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A to Z Challenge 2017

Ritu Kumar and the Design Revolution #AtoZChallenge 2017

[Tweet “Modern Indian designers have redefined Indian textile tradition with a new approach to traditional skills creating fashion with universal appeal.”]

A bare bones wardrobe

Despite the fact that India has a rich textile heritage, the fashion or couture tradition is fairly new. It may well shock you to know this but the average wardrobe of a woman was supposed to consist of just 5 saris . One she would wear. The other she would wash and hang out to dry. The third would be for sleeping in. The fourth would be a spare one. And the fifth would be a sari she wore for good occasions. You will be happy to know that no woman really followed this rule, but that is all that a woman was expected to really possess in terms of clothes.

The fashion revolution

 

Luckily things have changed and it won’t be wrong to say that RITU KUMAR was the one who spearheaded the Indian Fashion Revolution.

 

Since 1969, when she established her first workshop in Calcutta, she has slowly emerged into a leading Indian brand. She has developed her own unique style wherein she incorporates Indian embroideries ( especially zardozi ) and block prints on exquisite colour palettes in silk, cotton and georgette.  Even today the Indian contestants at the Miss Universe and Miss World Pageants are dressed in her ensembles.

Satya Paul with his bright prints in georgette, silk and chiffon has  contemporised the Indian sari . He has a range of Men’s wear too and what I particularly love are his scarves. Recently he has started his own pret label  which I am sure will be as successful as his saris.

Going Forward

Image for Tarun Tahiliani

The first designer to establish a multi-designer boutique has been Tarun Tahiliani with Ensemble. While he is also a fashion designer with his own label, this concept of showcasing several designers under one roof has established him as one of the big names in Indian Fashion.

The industry finally got its seal of approval when the Ministry of  Textiles opened the National Institute of Fashion Technology . This is on the lines of the Fashion Institute of Technology, NY. Since then the Indian fashion industry has seen a proliferation of talent :

Image for Manish Malhotra
Models in Manish Malhotra’s creations
Image for Manish Arora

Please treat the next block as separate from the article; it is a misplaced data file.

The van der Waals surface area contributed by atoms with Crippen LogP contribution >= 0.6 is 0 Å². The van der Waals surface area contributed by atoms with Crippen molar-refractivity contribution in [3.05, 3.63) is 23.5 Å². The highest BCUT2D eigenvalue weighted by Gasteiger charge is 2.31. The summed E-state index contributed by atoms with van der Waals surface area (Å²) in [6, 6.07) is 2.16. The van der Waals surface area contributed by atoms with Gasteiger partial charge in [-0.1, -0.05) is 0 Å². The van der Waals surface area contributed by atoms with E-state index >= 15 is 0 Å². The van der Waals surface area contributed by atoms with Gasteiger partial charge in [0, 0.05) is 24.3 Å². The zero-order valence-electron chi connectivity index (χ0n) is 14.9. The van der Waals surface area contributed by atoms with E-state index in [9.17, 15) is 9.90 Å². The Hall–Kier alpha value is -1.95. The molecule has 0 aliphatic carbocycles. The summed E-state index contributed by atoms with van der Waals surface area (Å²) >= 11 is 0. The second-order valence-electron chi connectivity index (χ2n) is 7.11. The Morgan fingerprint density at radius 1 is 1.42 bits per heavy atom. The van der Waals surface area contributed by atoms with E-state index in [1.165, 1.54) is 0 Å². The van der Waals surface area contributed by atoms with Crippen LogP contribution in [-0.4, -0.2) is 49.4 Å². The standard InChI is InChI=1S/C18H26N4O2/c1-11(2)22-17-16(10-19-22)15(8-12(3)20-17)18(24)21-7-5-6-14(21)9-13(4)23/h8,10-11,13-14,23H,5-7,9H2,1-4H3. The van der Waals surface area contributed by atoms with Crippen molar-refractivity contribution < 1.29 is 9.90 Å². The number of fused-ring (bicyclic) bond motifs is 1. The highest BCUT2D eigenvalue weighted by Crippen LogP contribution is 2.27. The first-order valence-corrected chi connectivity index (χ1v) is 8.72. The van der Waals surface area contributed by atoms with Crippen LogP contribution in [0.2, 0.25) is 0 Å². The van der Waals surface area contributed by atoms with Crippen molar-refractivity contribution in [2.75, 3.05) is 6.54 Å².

Models in Manish Arora’s designs

And I could go on and on and on. There are a host of designers like Sabyasachi, Masaba, Payal Singhal and a veritable list of designers from A to Z. And each and every one of them has a design sensibility that is unique yet drawing on the rich heritage of India’s Textile Traditions.

Image for Sabyasachi

Now isn’t this a fantastic new tradition?

Acknowledgements :

Very obviously I’ve taken images from the designers’ own web pages and I do hope I haven’t violated any copyrights or infringed upon intellectual property rights. The intention was only to illustrate how modern designers have incorporated our traditional skills and created a new couture that combines the best of the East and the West. 

Join me and hundreds of other bloggers participating in the #AtoZ Challenge 2017. Linking this up with #Ultimate Blog Challenge and @Blogchatter 

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13 Comment

  1. Oh yes, these fashion designers have truly revolutionized the fashion scene in India. The first designer thing that I bought as a gift for my husband was a Satya Paul tie. The naive me (then), selected it without looking at the price tag and got the shock of my life when it was time to pay. I paid Rs 1000+ for it when I had a salary of Rs 7000 per month.
    Shilpa Garg recently posted…Ravaged #AtoZChallenge @AprilA2ZMy Profile

  2. Who decided that women should have only 5 sarees? hmmmmmph. I can understand if it were an economic necessity but otherwise it’s sheer interference.
    These older designers set the stage for the present day where there are soooo many designers with young wearable fashion, using handloom and not so focussed on only the wedding industry.
    Kalpana recently posted…RomanceMy Profile

    1. Must be some cheapskate moron who didn’t want to spend money on his wife!!! Thank God women have more saris and thank God they don’t have to ask any one permission to buy more . 😁

  3. You are right they have revolutionised the Indian Fashion Industry though maintaining the indigenous charm. I remember buying a Ritu Wears Outfit from my first salary in Noida 😃😃

  4. I love their designs but it’s not very affordable nor makes much sense to buy clothes worth lakhs .Probably because I am not so much of a fashion follower.But I love the fact that thet showcase India through their work

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